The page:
Life lessons come in all sorts of shapes and sizes. As kids we learn many wonderful principles in Sunday School classes, kids clubs, story books and even TV shows.
Lessons surrounding how to be a good friend, having a good attitude, sharing and other elementary things are ground into our head during those formative years.
Somewhere along the way between childhood and adulthood we can lose the value of some of these lessons. Cue parenting! The wonderful opportunity to relearn all of these marvelous lessons – if we choose to!
As my son and I were driving the other day and I was enduring the millionth play of Veggie Tale’s “Bob & Larry’s backyard party”, I was thinking how much I wished that Hillsong, Jesus Culture or Aaron Keyes could hold the attention of my young one as much as these ridiculous songs could.
I was on my way to one of my first moms groups at our new church, when “I Can Be Your Friend” came. This is the one song on this CD that I somewhat enjoy, so I turned it up and started singing along with Caleb.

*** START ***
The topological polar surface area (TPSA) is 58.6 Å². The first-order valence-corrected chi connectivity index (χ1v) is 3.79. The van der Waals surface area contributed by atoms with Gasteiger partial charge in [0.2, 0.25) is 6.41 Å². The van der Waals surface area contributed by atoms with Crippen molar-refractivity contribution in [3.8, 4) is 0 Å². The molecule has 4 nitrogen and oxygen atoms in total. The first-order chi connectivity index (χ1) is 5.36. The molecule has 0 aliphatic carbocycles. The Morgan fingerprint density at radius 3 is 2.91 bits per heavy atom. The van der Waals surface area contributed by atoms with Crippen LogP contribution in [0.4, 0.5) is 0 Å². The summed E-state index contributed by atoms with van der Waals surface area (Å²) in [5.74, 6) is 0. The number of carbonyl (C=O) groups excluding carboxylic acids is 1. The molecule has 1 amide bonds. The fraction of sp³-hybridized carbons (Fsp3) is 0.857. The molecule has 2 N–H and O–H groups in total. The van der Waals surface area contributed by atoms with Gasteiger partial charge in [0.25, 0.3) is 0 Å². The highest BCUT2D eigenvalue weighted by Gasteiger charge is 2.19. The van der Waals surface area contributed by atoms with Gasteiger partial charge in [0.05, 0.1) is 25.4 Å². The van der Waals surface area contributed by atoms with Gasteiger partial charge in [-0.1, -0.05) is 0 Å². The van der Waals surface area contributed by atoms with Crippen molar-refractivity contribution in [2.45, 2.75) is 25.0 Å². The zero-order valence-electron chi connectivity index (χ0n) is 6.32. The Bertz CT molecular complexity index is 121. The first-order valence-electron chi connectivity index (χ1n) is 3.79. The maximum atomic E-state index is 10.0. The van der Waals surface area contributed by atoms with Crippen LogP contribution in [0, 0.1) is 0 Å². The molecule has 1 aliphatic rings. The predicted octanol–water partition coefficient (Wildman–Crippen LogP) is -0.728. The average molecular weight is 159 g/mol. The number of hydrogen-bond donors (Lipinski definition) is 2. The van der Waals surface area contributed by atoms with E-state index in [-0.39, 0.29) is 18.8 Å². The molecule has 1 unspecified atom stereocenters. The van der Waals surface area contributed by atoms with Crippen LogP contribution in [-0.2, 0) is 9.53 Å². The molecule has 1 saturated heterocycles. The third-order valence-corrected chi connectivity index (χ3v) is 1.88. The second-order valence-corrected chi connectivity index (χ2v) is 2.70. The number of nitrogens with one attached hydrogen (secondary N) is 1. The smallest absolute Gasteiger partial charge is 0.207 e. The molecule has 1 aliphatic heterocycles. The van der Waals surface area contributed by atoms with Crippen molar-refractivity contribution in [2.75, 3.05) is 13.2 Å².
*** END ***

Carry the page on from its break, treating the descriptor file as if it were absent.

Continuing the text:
“Have you ever seen a boy with funny clothes?
A girl with braces on her teeth or freckles on her nose?”
I started listening to lyrics on a deeper level for the first time that morning, and wow, was God ever trying to speak to my heart right there. As I was about to, somewhat nervously enter a new situation, to make new friends, and meet new moms, God was there reminding me not to judge appearances, first impressions or initial conversations.
“Yeah, we’re all pretty different, some are skinny, some are stout
But the inside is the part that we’re supposed to care about
Aye, that’s where we’ve got feelings that are very much the same
So, instead of weirdo, I think friend’s a better name”
In my rush to learning “grown up” life lessons, I had forgotten some of the basics. Since this is the best time for my son to be learning them, this is the best time for me to sign up for a “refresher course”. Opening my heart, mind and even ears to hear some of the “childlike” lessons that can be learned through his special books, music and TV.
Childlike faith is precious to God, and childlike love is precious to people. An open, abandoned, nonjudgmental love that can look at someone and say
“I can be your friend
If your hair is red or yellow
We can have lunch, I’ll share my jello”
Or maybe I’ll share my hazelnut coffee 🙂
Either way, if you’re different from me, that’s actually ok. I can be your friend.